Okay... so that’s the, mostly, good stuff. Onto the not so good stuff...

If you’re going to have a Force manifestation give Princess Leia some ‘dice’ from the Millenium Falcon as a remembrance of Han then... well, they’re going to disappear pretty quickly and are not much of a remembrance at all, are they? They’ll just wink out of existence pretty soon. Not cool.

The big fight scene with Rey and Ren fighting back to back was a truly nice beat or the film but the choreography seemed a lot less interesting than some of the sabre fight choreography in the previous films. It almost seemed like the two actors were either not capable of doing a more challenging choreography and the camera was just cutting from shot to shot to make it feel like there was more going on or... the editing was just plain bad and hurt the scene in general, perhaps? I don’t know which, if either, of those conclusions is correct but I found stuff like the Darth Maul battle in The Phantom Menace to be much more exciting.

Also, a lot of the intriguing set ups like Rey's 'classified' status and the way Luke's original light sabre was recovered were either solidly turned into an anti-climactic red herring or just plainly ignored. I felt betrayed by the direction this film took after investing emotionally in those kinds of elements, to be honest. I also found it kinda weird that, after so many episodes, Luke uses the throw away term 'laser sword' instead of light sabre. Star Wars fans have been correcting casual viewers' use of that term since 1977 so it kinda felt like a sharp jab in the face, to be honest.

The timelines also didn’t make sense but that’s not necessarily the director's fault. He presumably wanted to open on an action set piece and he did (a particularly non-interesting one, as far as I’m concerned) but that scene seemed to be taking place weeks after the end of The Force Awakens... we then cut back to Rey confronting Luke at the end of that film and... it just didn’t make sense. I met a friend who had just come out of the screening before I saw the next performance and he made a comment about the timeline that seemed a lot more critical of it than something I would say (although he liked the movie a lot more than I did, to be fair) but I think the problem was that, as far as I’m concerned, the last chapter should have finished with Rey flying off in the Falcon. Luke really didn’t belong in that last installment, I think. I understand that J. J. Abrams may have got lynched by fans if he hadn’t put Hamill into it but... no, I just don’t think that helped the art of the story line and this movie is kind of left trying to work around that decision. I don’t think it works it out too well.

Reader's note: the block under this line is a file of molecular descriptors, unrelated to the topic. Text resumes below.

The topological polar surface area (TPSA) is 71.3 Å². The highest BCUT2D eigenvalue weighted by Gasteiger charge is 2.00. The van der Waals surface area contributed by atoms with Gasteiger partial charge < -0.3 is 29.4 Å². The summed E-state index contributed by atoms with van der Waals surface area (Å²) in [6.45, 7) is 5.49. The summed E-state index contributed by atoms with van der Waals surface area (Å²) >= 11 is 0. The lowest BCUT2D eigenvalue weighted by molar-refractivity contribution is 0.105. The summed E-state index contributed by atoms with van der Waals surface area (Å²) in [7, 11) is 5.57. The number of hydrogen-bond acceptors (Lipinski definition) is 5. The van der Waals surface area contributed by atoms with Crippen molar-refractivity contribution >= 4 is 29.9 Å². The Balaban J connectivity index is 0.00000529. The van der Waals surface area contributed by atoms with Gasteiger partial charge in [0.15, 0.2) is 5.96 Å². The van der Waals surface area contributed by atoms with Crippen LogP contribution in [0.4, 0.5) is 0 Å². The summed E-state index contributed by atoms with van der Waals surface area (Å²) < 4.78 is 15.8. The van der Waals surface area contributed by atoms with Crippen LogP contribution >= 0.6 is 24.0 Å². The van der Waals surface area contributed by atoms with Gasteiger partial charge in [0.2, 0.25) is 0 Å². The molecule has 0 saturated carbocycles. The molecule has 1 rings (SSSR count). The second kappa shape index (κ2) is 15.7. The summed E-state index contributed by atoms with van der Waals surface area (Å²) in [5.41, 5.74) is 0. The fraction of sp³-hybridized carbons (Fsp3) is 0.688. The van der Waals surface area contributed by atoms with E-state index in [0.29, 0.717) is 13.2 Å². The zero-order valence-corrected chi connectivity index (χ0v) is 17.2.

One last thing...

Finn was wounded at the end of The Force Awakens. So in that relatively long period of, what, a day or so after the final battle, it makes sense that his two best friends Poe and Rey would have visited him in hospital. And they certainly would have come into contact with each other in the room with the map reveal by R2 and BB8... so why are we being asked to believe that Poe and Rey are only just laying eyes on each other at the end of this one. That makes no sense and really stretches the credibility of the film more than a lot of the other bad stuff here, I would say.

Now all of this and the next thing I’m gong to say is going to come with a caveat that I learned when I first saw and reviewed The Force Awakens. I hated that film when I first saw it but, as soon as I saw it a second time, I really loved it. Now that didn’t happen to me with Rogue One (which I still think is a fairly weak film) but it has happened with other films too (Avengers - Age Of Ultron, La La Land, Ant Man) and so there’s a good chance that this one will grow on me very quickly. As it is, though, I’ll get onto my main take away from this one which is... it just felt like a very dull, slow film and I felt the same thing with Attack Of The Clones when that was released. I’m more used to my Star Wars movies moving from one scene to the next at a blistering pace, just like the old 1930s serials they aspire to be... but I found myself getting really bored with this one. Again, that will hopefully change on my second viewing where I hope I will appreciate things a little more but, for now, that’s how I felt about this one. If I was going to recommend a jumping on point for any Star Wars first time watchers it certainly wouldn’t be The Last Jedi and, as it happens, without knowing the back story here you’d probably be lost anyway. Not my favourite of the Star Wars saga, that’s for sure but... not my least favourite either.

Star Wars at NUTS4R2

 Episode 1: The Phantom Menace 

Episode 2: Attack Of The Clones

Episode 3: Revenge Of The Sith 


Rogue One 

Episode 4: A New Hope

Episode 5: The Empire Strikes Back

Episode 6: Return Of The Jedi 

Episode 7: The Force Awakens 

Episode 8:  The Last Jedi

Episode 9: The Rise Of Skywalker